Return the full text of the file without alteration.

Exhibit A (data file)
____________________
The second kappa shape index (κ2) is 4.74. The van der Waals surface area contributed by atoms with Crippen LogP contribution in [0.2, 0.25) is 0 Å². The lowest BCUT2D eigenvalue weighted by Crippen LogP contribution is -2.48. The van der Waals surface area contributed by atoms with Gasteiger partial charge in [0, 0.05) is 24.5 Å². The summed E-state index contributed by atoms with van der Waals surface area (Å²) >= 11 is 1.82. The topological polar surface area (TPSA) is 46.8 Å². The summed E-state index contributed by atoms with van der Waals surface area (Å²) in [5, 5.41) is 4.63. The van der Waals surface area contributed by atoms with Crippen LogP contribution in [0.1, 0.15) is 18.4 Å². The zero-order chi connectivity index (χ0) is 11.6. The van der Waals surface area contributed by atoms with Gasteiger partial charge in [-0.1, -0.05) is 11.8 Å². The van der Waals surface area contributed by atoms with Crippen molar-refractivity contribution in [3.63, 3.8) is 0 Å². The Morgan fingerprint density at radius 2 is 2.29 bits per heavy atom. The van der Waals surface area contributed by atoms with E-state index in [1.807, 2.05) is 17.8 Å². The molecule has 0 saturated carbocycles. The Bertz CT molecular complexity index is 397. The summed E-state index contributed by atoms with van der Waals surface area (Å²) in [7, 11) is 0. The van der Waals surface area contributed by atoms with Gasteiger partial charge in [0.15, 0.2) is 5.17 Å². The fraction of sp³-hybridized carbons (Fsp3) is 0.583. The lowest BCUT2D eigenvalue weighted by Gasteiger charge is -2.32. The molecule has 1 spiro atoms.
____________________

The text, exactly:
The second kappa shape index (κ2) is 4.74. The van der Waals surface area contributed by atoms with Crippen LogP contribution in [0.2, 0.25) is 0 Å². The lowest BCUT2D eigenvalue weighted by Crippen LogP contribution is -2.48. The van der Waals surface area contributed by atoms with Gasteiger partial charge in [0, 0.05) is 24.5 Å². The summed E-state index contributed by atoms with van der Waals surface area (Å²) >= 11 is 1.82. The topological polar surface area (TPSA) is 46.8 Å². The summed E-state index contributed by atoms with van der Waals surface area (Å²) in [5, 5.41) is 4.63. The van der Waals surface area contributed by atoms with Crippen LogP contribution in [0.1, 0.15) is 18.4 Å². The zero-order chi connectivity index (χ0) is 11.6. The van der Waals surface area contributed by atoms with Gasteiger partial charge in [-0.1, -0.05) is 11.8 Å². The van der Waals surface area contributed by atoms with Crippen molar-refractivity contribution in [3.63, 3.8) is 0 Å². The Morgan fingerprint density at radius 2 is 2.29 bits per heavy atom. The van der Waals surface area contributed by atoms with E-state index in [1.807, 2.05) is 17.8 Å². The molecule has 0 saturated carbocycles. The Bertz CT molecular complexity index is 397. The summed E-state index contributed by atoms with van der Waals surface area (Å²) in [7, 11) is 0. The van der Waals surface area contributed by atoms with Gasteiger partial charge in [0.15, 0.2) is 5.17 Å². The fraction of sp³-hybridized carbons (Fsp3) is 0.583. The lowest BCUT2D eigenvalue weighted by Gasteiger charge is -2.32. The molecule has 1 spiro atoms.